Teacher and Teacher Librarian Collaborative Inquiry: Exploring Aspects of the Inuit Way of Life

By Ainsworth, Lisa | Teacher Librarian, December 2016 | Go to article overview

Teacher and Teacher Librarian Collaborative Inquiry: Exploring Aspects of the Inuit Way of Life


Ainsworth, Lisa, Teacher Librarian


Stephanie Kornbluth, grade 5 teacher, and Lisa Ainsworth, teacher librarian, embarked on a collaborative inquiry project at Great Lakes Public School in Peel District School Board, Brampton, Ontario. This article provides an overview of the process used in planning and implementing the project, as well as professional reflections.

The starting point for the project was to identify goals for professional growth and improved student learning:

1. Explore different collaborative coteaching models and be flexible about their use.

2. Document the success of various assessment strategies for an inquiry-based project.

3. Integrate components of the Ontario curriculum for social studies, grades 1 to 6.

4. Build the schema for grade 5 students regarding aspects of the Inuit way of life.

5. Strengthen the inquiry skills of grade 5 students.

PLANNING THE PROJECT

Collaborative Coteaching Models

A professional resource, Collaboration and Co-Teaching: Strategies for English Learners (Honigsfeld & Dove, 2010), offers various coteaching models. After considering advantages of each, two different models were selected. First, the One Group model was chosen for teaching questioning skills. This model allows for one lead teacher and one teacher teaching with intended purpose (Honigsfeld & Dove, 2010). Second, a modified version of the Two Groups model was chosen to teach the lesson on introducing artifacts and art prints. This model involves each teacher taking a smaller group and developing the same skills but with different resources or content (Honingsfeld & Dove, 2010).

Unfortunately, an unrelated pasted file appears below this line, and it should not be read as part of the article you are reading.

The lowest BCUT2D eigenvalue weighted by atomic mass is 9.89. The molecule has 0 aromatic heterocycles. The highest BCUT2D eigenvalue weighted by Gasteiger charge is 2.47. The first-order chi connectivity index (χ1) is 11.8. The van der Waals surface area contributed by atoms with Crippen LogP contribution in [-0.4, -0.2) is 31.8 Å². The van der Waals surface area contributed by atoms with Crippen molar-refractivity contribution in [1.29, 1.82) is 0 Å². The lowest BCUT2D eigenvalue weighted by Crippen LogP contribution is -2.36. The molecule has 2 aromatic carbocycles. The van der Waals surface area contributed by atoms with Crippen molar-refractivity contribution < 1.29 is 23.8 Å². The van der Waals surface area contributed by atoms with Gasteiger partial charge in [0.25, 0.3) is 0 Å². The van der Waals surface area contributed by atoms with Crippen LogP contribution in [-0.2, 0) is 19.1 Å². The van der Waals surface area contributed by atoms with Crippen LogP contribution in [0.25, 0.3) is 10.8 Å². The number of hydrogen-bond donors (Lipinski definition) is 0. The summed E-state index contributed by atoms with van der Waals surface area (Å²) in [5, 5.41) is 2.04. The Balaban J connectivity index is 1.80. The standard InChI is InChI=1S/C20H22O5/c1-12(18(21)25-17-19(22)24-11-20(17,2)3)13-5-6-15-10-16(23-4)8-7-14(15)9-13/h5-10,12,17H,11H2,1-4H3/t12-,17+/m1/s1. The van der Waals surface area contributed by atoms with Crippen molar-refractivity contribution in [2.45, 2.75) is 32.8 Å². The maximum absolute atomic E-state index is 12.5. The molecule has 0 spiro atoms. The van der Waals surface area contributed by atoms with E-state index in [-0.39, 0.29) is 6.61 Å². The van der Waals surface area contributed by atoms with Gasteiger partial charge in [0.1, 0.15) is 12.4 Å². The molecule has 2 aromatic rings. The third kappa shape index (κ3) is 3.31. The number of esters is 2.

Curriculum

The teacher and teacher librarian reviewed the social studies curriculum and grouped expectations related to formulating questions, gathering and organizing data, and understanding context.

Student Supports

The question-builder frame from Q Tasks (Koechlin & Zwaan, 2014) was deemed a useful scaffolding device for students. A rubric was selected and revised for formative assessment purposes, in addition to guiding students to understanding the characteristics of a good question. Some success criteria were developed with student input and written on chart paper to be displayed in the class and library.

TEACHING

Day 1: Practice Writing Questions Based on a Literary Work

Prior to the lesson, a short video on challenging vocabulary was made by the teacher librarian using Adobe Voice. The video was posted on the class blog 3 days in advance of the lesson so that students could view it in preparation for the first day. This initiative introduced the class to a flipped classroom activity and made use of a well-established classroom blog.

Then on Day 1, the entire class came to the library for a read-aloud of Mikissuk's Secret (LaFonta & Barroux, 2006), a story about an older brother and younger sister, which provided details on hunting and tools of the Inuit in both text and images.

The teacher librarian acted as lead teacher, while the classroom teacher answered questions as they arose. Students wrote questions using their question-builder frames, which they shared with a partner, noting partner response. Did a discussion occur? Is the question thick or thin? Did the student rethink their question as they read it out loud and rewrite or rephrase it as a result?

Students were then given copies of the book to examine more closely. They discussed their questions and then chose their best question. Using a class voting system, students posted their questions as thick or thin, received feedback, and suggested improvements from the class. Throughout the lesson, students were given many opportunities to assess their questions by comparing their work to the success criteria and determining the next steps for their own learning (Davies, 2011). Students' exit tickets reflected on their learning and determine what they might like to learn next. …

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